Brakes can save your life.
In this article, we'll tell you about how brake fluid keeps
your brakes working smoothly.
This article will take a look at the role of brake fluid.
In previous articles, we presented information about the importance of periodic brake inspection, talking about how to check your brake fluid on a daily basis and what items dealerships inspect when checking your brakes.
In this article, we will take a deep dive into the role of brake fluid and the impact of its deterioration over time.
A motor vehicle's braking mechanism is essential for saving your life and the lives of those around you.
Let's gain a greater understanding of the role of brake fluid, as well as the importance of its regular replacement.
1.The Role of Brake Fluid
Brake fluid is hydraulic fluid, used in hydraulic braking mechanisms.
The brake lever (or pedal) may be something you use without thinking every day, but are you really aware of how it is able to stop your bike?
As shown in the figure below, the force exerted by squeezing the brake lever is transferred to the brake caliper via brake fluid, clamping on the brake disc.
The brake disc then slows the rotation of the tire, stopping the bike.
Not just any hydraulic fluid can be used as brake fluid.
In a hydraulic brake mechanism, the brake disc is sandwiched between brake pads, so the area around the brake becomes hot due to frictional heat.
Even under harsh conditions like these, brake fluid must reliably transmit action from the brake lever (pedal) to the calipers and maintain brake functionality. That means brake fluid must be able to provide the following performance.
・High boiling temperature
・Does not damage metal or rubber parts
・Viscosity must be within an appropriate range even at high and low temperatures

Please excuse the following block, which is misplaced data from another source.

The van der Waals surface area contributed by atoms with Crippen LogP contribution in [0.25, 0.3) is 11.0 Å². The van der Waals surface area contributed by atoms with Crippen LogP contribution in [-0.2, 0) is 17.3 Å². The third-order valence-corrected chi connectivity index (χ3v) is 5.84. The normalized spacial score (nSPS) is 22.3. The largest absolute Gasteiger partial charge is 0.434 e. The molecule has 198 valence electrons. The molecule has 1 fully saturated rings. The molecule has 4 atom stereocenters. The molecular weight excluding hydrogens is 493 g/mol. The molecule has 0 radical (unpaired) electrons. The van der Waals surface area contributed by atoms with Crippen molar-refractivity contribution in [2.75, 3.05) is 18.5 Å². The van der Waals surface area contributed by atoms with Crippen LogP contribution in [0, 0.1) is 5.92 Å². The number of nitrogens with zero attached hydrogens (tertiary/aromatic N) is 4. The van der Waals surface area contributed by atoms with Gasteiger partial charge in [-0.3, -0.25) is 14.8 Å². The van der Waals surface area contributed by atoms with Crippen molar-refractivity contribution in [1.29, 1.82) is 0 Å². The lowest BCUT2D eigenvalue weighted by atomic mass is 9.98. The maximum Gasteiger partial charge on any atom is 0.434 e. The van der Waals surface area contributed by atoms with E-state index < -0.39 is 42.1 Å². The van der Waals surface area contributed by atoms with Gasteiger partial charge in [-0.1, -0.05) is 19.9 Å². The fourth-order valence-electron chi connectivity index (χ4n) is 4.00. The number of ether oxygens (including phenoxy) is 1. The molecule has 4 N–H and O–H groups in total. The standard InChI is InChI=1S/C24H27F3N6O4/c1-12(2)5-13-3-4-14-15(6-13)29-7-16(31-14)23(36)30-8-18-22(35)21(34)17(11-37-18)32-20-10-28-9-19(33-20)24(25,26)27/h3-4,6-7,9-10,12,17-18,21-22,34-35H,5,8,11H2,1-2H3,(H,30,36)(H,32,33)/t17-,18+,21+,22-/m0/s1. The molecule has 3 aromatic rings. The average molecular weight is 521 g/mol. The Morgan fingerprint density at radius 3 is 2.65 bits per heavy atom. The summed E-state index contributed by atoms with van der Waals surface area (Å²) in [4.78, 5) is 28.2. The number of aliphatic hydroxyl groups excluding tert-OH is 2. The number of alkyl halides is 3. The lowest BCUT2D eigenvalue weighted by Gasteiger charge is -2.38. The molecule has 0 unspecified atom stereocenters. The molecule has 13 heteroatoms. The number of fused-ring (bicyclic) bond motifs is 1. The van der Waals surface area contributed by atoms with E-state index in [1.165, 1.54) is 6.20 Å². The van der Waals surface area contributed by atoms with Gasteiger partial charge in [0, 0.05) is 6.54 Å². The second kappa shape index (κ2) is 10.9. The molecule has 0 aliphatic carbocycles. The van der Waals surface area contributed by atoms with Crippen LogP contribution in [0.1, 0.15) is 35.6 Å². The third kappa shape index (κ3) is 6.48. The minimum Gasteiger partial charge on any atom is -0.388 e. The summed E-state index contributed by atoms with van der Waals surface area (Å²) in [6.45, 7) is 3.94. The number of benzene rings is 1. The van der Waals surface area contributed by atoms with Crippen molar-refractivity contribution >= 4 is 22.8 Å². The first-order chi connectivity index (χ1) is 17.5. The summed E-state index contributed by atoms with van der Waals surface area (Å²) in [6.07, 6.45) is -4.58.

・Appropriate lubricating performance
Brake fluid performance is classified by DOT standards, and is classified according to the fluid's most important quality, its boiling point.
|Grade||Dry||Wet (at 3.5% Absorption)||Components|
|DOT-3||205°C or higher||140°C or higher||Glycol ethers|
|DOT-4||230°C or higher||155°C or higher||Glycol ethers|
2.Incidents from Deteriorated Brake Fluid
Next, we will look at why regular brake fluid replacement is necessary.
Brake fluid gradually absorbs moisture from the air.
As this moisture is absorbed, the boiling point of brake fluid decreases, which may cause the brake fluid to boil and vaporize.
Vaporization creates the same conditions as when air is added to the brake fluid, resulting in poor braking.
(This is called the vapor lock phenomenon)
Absorption of moisture can also cause rust to form in the brake piping.
When brake fluid is in storage or in use, there is no way to check and see if it has absorbed moisture.
Normally, when brake fluid is used, heat transmitted from the brakes and other compounding factors gradually cause the brake fluid to turn from dark yellow to brown, and the performance of the brake fluid gradually deteriorates.
Some people may judge the deterioration of brake fluid over time by looking at the color of the fluid.
However, as shown in the figure below, water added to new brake fluid does not discolor the brake fluid.
Since the decline in brake fluid performance cannot be determined simply by looking at the color of the brake fluid, it is best to periodically replace the fluid to prevent issues.
We hope this article was helpful in showing the role of brake fluid and incidents that can occur as it deteriorates over time.
Periodic inspections and replacements are the best way to prevent issues.
Here, we hope that providing information about what could happen without replacement will help you be better aware of periodic inspection and replacement as you enjoy your motorcycle life.
Stay on top of your periodic inspections and replacements for better safety and peace of mind!
We hope this article will help guide you ensure you can enjoy a safe and long-lasting life for your Honda bike.
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